China is seeing the greatest single change in prospects. 2022 saw China record its slowest GDP growth in decades – at 3% – excluding 2020’s pandemic slump. Many of the factors that undermined growth, including a crackdown on technology firms, property market turbulence, a strict zero Covid policy, and a population less well-protected from Covid, are now being reversed. In India, a new market-friendly budget should offer a further economic boost, and Brazil’s economy, under a new government, may benefit from interest rate cuts as soon as the second quarter of 2023.

    Economic fundamentals are also stronger compared with past economic slowdowns

    Emerging markets are not only about China’s reopening. The worst pressures of high energy prices have faded. Though emerging markets are a mix of net energy importers and exporters, falling oil prices help the two largest economies, China and India (but hurt producers such as Brazil). The price of Brent crude remains high, but has dropped from a March 2022 peak of almost USD 128 per barrel to around USD 85 today.

    Economic fundamentals are also stronger compared with past economic slowdowns. More debt is denominated in local currencies, and financial markets in these economies have deepened. Combined with lower current account deficits and larger foreign currency reserves, many emerging markets now boast more robust domestic currencies. China accounts for a large part of the currency reserve increase, an estimated USD 3 trillion, while India and Brazil together hold nearly another USD 1 trillion.


    The China effect

    In addition, the process of reopening that is providing a domestic boost to China’s economy should prove more durable than most developed markets’ experience in 2021. China’s strict lockdowns were not accompanied by the social support payments and job protection that cushioned the financial impact on households in Western Europe and North America. With lower household savings, the increase in Chinese consumer demand may prove both more subdued, and longer-lasting.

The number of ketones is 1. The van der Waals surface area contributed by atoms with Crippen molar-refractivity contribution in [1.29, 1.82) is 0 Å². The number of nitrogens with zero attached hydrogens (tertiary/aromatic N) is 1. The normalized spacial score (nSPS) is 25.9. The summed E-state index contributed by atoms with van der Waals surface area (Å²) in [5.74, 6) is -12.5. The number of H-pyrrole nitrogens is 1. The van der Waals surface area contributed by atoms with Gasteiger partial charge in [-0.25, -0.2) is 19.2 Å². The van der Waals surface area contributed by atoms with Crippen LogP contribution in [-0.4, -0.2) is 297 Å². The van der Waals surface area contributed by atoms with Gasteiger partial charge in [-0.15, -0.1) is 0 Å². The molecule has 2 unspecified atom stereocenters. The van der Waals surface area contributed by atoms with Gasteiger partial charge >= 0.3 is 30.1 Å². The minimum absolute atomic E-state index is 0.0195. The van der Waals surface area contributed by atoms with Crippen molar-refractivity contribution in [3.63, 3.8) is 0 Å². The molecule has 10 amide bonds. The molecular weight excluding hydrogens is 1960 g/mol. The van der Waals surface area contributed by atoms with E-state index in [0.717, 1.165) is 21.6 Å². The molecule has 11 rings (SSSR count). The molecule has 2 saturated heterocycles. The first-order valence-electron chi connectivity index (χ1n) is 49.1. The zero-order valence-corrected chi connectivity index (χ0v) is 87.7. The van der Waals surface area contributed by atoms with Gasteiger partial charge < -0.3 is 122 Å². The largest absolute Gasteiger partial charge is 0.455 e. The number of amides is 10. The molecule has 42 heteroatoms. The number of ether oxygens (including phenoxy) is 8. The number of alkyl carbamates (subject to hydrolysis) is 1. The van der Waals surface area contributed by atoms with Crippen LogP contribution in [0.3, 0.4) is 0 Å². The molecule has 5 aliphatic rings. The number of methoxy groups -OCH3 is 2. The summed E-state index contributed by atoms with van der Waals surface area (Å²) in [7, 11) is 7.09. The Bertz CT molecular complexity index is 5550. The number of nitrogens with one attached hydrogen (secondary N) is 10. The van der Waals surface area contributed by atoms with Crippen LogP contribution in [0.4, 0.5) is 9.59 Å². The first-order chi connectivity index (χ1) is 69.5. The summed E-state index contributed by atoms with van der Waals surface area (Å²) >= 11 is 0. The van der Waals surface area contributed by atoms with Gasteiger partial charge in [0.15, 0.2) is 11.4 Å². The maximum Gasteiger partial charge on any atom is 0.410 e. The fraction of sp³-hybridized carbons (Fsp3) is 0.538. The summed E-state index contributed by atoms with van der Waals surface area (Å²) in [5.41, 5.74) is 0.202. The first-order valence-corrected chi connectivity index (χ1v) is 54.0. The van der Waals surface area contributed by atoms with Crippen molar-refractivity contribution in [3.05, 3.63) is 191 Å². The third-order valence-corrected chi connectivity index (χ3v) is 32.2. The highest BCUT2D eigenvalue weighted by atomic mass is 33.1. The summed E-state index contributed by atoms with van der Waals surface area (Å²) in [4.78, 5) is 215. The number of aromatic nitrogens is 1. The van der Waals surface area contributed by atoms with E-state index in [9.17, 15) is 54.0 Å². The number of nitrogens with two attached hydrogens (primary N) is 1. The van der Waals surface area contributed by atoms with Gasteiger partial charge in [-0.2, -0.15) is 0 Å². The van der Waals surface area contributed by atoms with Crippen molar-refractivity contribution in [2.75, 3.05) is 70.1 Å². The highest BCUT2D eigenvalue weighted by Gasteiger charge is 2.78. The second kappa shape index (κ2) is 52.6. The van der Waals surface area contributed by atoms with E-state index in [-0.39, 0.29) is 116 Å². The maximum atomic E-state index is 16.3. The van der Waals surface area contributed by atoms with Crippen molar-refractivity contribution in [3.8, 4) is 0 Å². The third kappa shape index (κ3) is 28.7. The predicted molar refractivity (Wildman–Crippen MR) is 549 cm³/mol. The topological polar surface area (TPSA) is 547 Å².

Renewed tourism should also contribute to longer-term economic growth. In 2019, before the pandemic, China recorded 155 million tourist visits outside the country, and spent an estimated USD 253 billion. Tourist numbers may reach 110 million in 2023. Much of that increase may not materialise until the second half of 2023, but should provide a lasting boost to destinations such as India, Thailand or Japan.

    Read also: Japan’s path to normalising monetary policy

    Friend-shoring…should offer countries such as Taiwan, Vietnam and Mexico a higher share of global trade

    While China’s increasing demand is a positive for emerging exporters, so too is the trend toward ‘friend-shoring’ since the pandemic. Covid’s bottlenecks encouraged international firms to diversify their logistics, which largely translates to relying less on Chinese manufacturing sources and should offer countries such as Taiwan, Vietnam and Mexico a higher share of global trade flows.